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|86 reviews in total|
Pathdinders is a very good TV series from the 1970s which I found in my
local library as a 12 part DVD. I'd never heard of the series before (I
was only 5 years of age in 1972) yet it is surprising that this has
never been re-shown on TV down the years. Incredible.
Sadly, the producers only seem to have had use of one Lancaster during filming as that's all you ever see. But the reconstuction of the pathfinding raids over Germany is first class. Of course, some episodes are totally unrealistic, like the one where three of the crew go on the run in Germany - it turns a little bit into a sort of Keystone Cops episode, with the Germans made out to be utterly stupid and naive.
Very good, however.
*** This review may contain spoilers ***
I watched this film once and thought it was good. I watched it a second
time, with the Director's Commentary activated on the DVD, and it
became sublime. Simple as that.
Stephen Woolley has done some useful previous stuff as a producer - Michael Collins, etc. - and Stoned, his first offering as director, is just as good.
As Woolley explains, Stoned is heavily influenced by the great, off-beat American exiled director, Joseph Losey. The essence of this film, Stoned, is similar to that of The Servant, the Losey film where a servant (Dirk Bogarde) takes up a post in the house of his master (James Fox) and, slowly, the roles are reversed. The servant becomes the master and vice versa. This is what happens in Stoned, where the builder, Frank Thorogood, seems to take over Brian Jones's life.
Losey's masterpiece, The Servant (1963), is set in a London world facing social upheaval and the end of the old class system. It's also set in Chelsea, just where the Rolling Stones started out, in 1963 also. But, when you listen to the Director's Commentary on Stoned, you get some amazing explanations of the brilliant camera-work and cinematography which I had completely missed.
For instance, when Brian Jones is in Cheltenham, confronted by the father of a schoolgirl he's made pregnant, there are little touches from Losey, like the convex mirror, and a distorted and disturbed Brian Jones.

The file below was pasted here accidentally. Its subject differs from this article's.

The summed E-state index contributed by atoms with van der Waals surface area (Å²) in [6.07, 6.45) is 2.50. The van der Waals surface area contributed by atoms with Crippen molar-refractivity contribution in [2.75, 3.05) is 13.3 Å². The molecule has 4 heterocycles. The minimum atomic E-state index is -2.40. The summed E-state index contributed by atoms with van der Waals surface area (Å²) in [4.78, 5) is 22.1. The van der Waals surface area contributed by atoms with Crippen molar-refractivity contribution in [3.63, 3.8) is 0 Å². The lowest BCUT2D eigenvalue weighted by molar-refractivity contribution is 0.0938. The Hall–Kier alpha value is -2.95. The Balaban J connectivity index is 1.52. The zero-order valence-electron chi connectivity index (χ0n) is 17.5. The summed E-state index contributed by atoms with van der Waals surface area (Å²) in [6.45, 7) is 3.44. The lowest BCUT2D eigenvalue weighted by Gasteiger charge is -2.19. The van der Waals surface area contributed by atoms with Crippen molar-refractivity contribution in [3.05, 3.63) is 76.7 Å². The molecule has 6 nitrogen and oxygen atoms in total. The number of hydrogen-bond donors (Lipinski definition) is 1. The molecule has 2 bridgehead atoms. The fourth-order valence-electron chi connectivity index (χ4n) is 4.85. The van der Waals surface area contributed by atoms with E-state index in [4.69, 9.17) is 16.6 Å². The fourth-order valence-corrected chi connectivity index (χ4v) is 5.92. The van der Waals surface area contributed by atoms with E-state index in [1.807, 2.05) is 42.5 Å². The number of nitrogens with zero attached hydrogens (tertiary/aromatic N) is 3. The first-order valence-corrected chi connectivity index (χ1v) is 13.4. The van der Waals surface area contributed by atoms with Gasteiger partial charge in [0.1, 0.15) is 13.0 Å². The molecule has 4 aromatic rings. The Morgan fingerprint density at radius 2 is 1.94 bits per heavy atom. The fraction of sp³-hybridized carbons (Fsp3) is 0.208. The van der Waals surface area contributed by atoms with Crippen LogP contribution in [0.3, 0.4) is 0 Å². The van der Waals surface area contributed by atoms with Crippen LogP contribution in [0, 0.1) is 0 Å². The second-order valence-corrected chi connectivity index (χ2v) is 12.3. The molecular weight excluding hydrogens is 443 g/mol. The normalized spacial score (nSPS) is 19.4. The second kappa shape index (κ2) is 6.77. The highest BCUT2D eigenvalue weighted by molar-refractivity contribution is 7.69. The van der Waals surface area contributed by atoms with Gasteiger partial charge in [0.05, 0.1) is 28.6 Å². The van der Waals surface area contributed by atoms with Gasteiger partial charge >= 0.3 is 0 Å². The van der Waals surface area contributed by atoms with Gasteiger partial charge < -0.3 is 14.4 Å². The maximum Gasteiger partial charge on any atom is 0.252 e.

Stoned has some brilliant vintage-style photography, such as the trip to Morocco preceding Jones's sacking from the Stones. Then it's back to 'Pooh Corner' (as Tom Keylock, the Stones' manager describes Jones's Elizabethan country manor house in Hartfield, East Sussex). Jones lives in A A Milne's old house, the home of Christopher Robbin and Winnie the Pooh.
Stephen Woolley draws on another Losey film, The Accident (1967), also set in a country house with certain class divisions evident. You could even draw on The Go Between (Losey, 1970), with Tom Keylock (in a superb performance by David Morrissey - a sort of Harry Palmer crossed with Mike from the Young Ones).
A fascinating film. Make sure you take advantage of the Director's Commentary on the DVD.
I liked this film because of the fantastic outside, location shooting,
mainly of Berwick-upon-Tweed. It is similar to the way Eric Rohmer
would film somewhere like Le Mans in his film le Beau Marriage (1982).
Indeed, the dour, granite buildings seem to sum up the awful plight of Sarah (played very ably by Valerie Edmond). She returns to her father's house, right behind the sea wall and the beach in Berwick, which, of course, is not even in Scotland. It's one of those border towns between Scotland and England, the scene of many violent fights to the death over the years. Perhaps there's some symbolism in there somewhere.
James Cosmo is very good as Frank, Sarah's father. Worth watching.
This is a brilliant drama-documentary featuring outstanding
performances from Jim Broadbent (as Lord Longford), Samantha Morton (as
the infamous Myra Hindley) and Andy Serkis (as the sinister Ian Brady).
Jim Broadbent excellently portrays the honest yet diffident, protector of lost causes, Lord Longford, making incredible railway pilgramages to various prisons throughout the land to see various monsters now in jail. He lives down in Etchingham, on the beautiful Tunbridge Wells Hastings railway line, yet never learned to drive. You can imagine what a trek it would be to Carlisle, up near Scotland.
If you like this, you'll like The Last Hangman (also 2006), about the sick executioner, Pierrepoint. Also, This is Personal: The Hunt for the Yorkshire Ripper (1999).
In this late-night TV movie, James Franco delivers a stunning, totally
convincing portrait of the late James Dean. His physical resemblance is
uncanny and his acting is spot-on, not just with the James Dean style
of acting but also the awkward, shy and stooped body language
off-screen and the confused persona.
The whole early 1950s era is brilliantly re-created (vehicles, drinks, bars, TV and film of the time) with superb location shooting and a re-enactment of the Hollywood of the time.
Dean is portrayed as an awkward child from a difficult background, with his mother dying when he was nine years old and all of the upheaval that followed (moving to Indiana, for example). He discovers his love of reckless motorcycle driving in the cornfields, something that would later cost him his life.
For me, this was one of those surprise films which was rather short - about 90 minutes - yet which I just hoped would go on for another hour or more. It was that brilliant. James Franco is a star.
*** This review may contain spoilers ***
This is yet another gripping and fascinating real-life dramatisation
featuring the formidable and sensational acting talent that is Joanne
Frogatt. The ITV drama department are have again surpassed themselves.
Frogatt plays Joanne Lees, the girlfriend of Peter Falconio, the missing English backpacker, assumed murdered by a stranger while on a camping holiday in the Australian outback. Frogatt is simply expert at this type of role, something she did equally brilliantly in Danielle Cable: Eyetwitness back in 2003, from the same writer, Kate Brooke.